Three Critical Disputes In Illinois Auto Accident Cases
In an auto accident case, there are three central questions:
- Can you prove the driver of the other vehicle was at fault?
- Can the other driver prove you were at least partly at fault?
- What injuries can you prove from the auto accident?
At first glance, these three questions may appear quite simple. However, you may be amazed how complicated they can become when the other driver’s insurance company begins to mount a defense. Indeed, since you have the burden of proof, the outcome of your case is not based on what happened, but what you can prove happened. This article examines each of the three critical disputes in Illinois that can make or break your auto accident case and all three require proof.Establishing Fault – Proving Negligence
To recover in an auto accident case , you must prove the driver(s) of the other vehicle(s) was at fault. In Illinois, fault is generally established by proving the other driver was negligent. Negligence is the failure to exercise reasonable care; that is, the care a reasonable person would have exercised under the same or similar circumstances. In Illinois, a driver’s failure to follow the rules of the road can be used to prove negligence.Common examples of negligent driving include:
- Failing to keep a proper lookout
- Distraction while on a cell phone or eating food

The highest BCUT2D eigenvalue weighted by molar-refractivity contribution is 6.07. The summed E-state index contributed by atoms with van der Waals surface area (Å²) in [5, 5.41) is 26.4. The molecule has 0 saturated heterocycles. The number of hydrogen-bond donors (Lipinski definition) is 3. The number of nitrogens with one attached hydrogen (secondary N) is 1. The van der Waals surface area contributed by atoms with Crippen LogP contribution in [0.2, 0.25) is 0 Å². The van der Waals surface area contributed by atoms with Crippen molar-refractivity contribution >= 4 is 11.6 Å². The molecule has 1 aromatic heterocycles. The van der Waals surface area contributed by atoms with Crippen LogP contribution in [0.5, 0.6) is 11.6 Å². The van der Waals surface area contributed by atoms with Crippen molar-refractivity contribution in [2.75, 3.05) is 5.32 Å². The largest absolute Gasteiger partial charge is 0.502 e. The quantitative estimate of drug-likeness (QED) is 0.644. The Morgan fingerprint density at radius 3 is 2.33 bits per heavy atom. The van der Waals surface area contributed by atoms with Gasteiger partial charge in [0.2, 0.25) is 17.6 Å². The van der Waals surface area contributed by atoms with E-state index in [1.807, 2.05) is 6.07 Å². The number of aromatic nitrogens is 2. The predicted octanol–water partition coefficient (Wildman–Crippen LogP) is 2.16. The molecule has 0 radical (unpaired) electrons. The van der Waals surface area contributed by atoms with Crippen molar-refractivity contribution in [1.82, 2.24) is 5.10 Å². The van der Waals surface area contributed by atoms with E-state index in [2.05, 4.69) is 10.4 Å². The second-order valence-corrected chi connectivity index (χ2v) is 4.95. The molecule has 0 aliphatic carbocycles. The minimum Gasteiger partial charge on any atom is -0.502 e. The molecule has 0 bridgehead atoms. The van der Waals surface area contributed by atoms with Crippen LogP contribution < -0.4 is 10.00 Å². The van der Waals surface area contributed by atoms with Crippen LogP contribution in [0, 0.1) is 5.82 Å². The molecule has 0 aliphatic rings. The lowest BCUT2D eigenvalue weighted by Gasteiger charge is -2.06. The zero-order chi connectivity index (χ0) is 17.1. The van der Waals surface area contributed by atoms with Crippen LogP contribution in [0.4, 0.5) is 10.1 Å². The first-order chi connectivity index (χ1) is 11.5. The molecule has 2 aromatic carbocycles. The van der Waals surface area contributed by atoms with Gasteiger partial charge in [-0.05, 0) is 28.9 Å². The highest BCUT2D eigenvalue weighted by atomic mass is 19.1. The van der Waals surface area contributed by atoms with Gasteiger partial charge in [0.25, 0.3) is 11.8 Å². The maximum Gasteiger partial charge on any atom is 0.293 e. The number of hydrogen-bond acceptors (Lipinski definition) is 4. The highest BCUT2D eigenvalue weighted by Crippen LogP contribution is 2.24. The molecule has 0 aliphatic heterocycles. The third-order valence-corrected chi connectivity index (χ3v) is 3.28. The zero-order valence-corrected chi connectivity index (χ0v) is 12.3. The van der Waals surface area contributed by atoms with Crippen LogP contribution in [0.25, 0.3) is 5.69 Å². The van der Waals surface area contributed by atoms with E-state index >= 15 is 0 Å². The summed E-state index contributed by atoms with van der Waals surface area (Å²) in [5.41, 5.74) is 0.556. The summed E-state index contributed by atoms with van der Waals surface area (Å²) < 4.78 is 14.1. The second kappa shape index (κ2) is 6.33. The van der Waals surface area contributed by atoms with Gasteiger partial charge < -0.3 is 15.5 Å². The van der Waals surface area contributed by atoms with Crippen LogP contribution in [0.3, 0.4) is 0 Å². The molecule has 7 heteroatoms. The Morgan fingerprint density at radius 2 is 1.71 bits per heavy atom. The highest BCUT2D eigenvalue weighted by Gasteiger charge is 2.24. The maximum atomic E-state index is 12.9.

- Speeding or traveling to fast for conditions
- Driving under the influence of alcohol or drugs.
However, simply proving the other driver was negligent is not enough. You must prove the other driver’s negligence caused or contributed to the accident. Thus, even if the other driver was given a ticket for speeding and pled guilty, you must still prove that driver’s speeding was a cause of the motor vehicle accident. After all, the other driver may argue a third vehicle cut in front of him, causing him to lose control and crash into your vehicle. For these and other reasons, a thorough understanding of the law surrounding auto accident cases in Illinois, including how to anticipate and defeat common defenses, is critical to successfully proving the first contention of your case—the fault of the other driver.Were You At Least Partially At Fault – Comparative Negligence
Assume you have proven the other driver was negligent and their negligence contributed to the accident. Unfortunately, you still may recover nothing in Illinois. In most cases, the other driver (through their insurance company or insurance company attorney) will argue you were at fault for the accident. For example, even if you were rear ended from behind on the highway, the other driver may argue you came to a “sudden stop.” The sudden stop defense is a common defense in rear end accidents. These and other defenses may be pivotal to your case given Illinois’ comparative negligence law, as described below.